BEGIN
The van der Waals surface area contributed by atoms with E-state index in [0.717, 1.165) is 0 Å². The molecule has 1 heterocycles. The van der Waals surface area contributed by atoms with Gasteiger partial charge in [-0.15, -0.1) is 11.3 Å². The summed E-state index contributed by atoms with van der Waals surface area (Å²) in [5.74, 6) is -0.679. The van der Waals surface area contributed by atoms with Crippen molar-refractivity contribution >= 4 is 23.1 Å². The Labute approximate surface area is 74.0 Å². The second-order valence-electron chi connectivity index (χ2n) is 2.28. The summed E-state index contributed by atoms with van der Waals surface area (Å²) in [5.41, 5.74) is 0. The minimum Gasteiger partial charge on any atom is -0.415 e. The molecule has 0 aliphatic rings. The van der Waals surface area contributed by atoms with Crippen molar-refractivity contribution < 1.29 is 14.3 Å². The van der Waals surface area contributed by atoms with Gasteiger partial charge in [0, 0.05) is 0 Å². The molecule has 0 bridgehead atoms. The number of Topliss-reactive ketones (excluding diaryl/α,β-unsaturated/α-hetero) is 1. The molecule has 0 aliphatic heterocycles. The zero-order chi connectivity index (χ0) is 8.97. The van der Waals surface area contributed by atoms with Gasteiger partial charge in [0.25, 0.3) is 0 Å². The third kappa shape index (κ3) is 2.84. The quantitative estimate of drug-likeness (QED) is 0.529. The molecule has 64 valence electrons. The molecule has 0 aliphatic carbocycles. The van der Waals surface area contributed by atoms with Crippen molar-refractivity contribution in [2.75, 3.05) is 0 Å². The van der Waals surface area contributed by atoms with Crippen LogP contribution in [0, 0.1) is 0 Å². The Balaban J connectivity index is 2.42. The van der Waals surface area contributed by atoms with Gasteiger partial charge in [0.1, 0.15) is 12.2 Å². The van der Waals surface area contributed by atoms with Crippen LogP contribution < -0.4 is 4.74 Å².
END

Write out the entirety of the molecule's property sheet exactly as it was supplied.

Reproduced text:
The van der Waals surface area contributed by atoms with E-state index in [0.717, 1.165) is 0 Å². The molecule has 1 heterocycles. The van der Waals surface area contributed by atoms with Gasteiger partial charge in [-0.15, -0.1) is 11.3 Å². The summed E-state index contributed by atoms with van der Waals surface area (Å²) in [5.74, 6) is -0.679. The van der Waals surface area contributed by atoms with Crippen molar-refractivity contribution >= 4 is 23.1 Å². The Labute approximate surface area is 74.0 Å². The second-order valence-electron chi connectivity index (χ2n) is 2.28. The summed E-state index contributed by atoms with van der Waals surface area (Å²) in [5.41, 5.74) is 0. The minimum Gasteiger partial charge on any atom is -0.415 e. The molecule has 0 aliphatic rings. The van der Waals surface area contributed by atoms with Crippen molar-refractivity contribution < 1.29 is 14.3 Å². The van der Waals surface area contributed by atoms with Gasteiger partial charge in [0, 0.05) is 0 Å². The molecule has 0 bridgehead atoms. The number of Topliss-reactive ketones (excluding diaryl/α,β-unsaturated/α-hetero) is 1. The molecule has 0 aliphatic heterocycles. The zero-order chi connectivity index (χ0) is 8.97. The van der Waals surface area contributed by atoms with Gasteiger partial charge in [0.25, 0.3) is 0 Å². The third kappa shape index (κ3) is 2.84. The quantitative estimate of drug-likeness (QED) is 0.529. The molecule has 64 valence electrons. The molecule has 0 aliphatic carbocycles. The van der Waals surface area contributed by atoms with Crippen molar-refractivity contribution in [2.75, 3.05) is 0 Å². The van der Waals surface area contributed by atoms with Crippen LogP contribution in [0, 0.1) is 0 Å². The Balaban J connectivity index is 2.42. The van der Waals surface area contributed by atoms with Gasteiger partial charge in [0.1, 0.15) is 12.2 Å². The van der Waals surface area contributed by atoms with Crippen LogP contribution < -0.4 is 4.74 Å².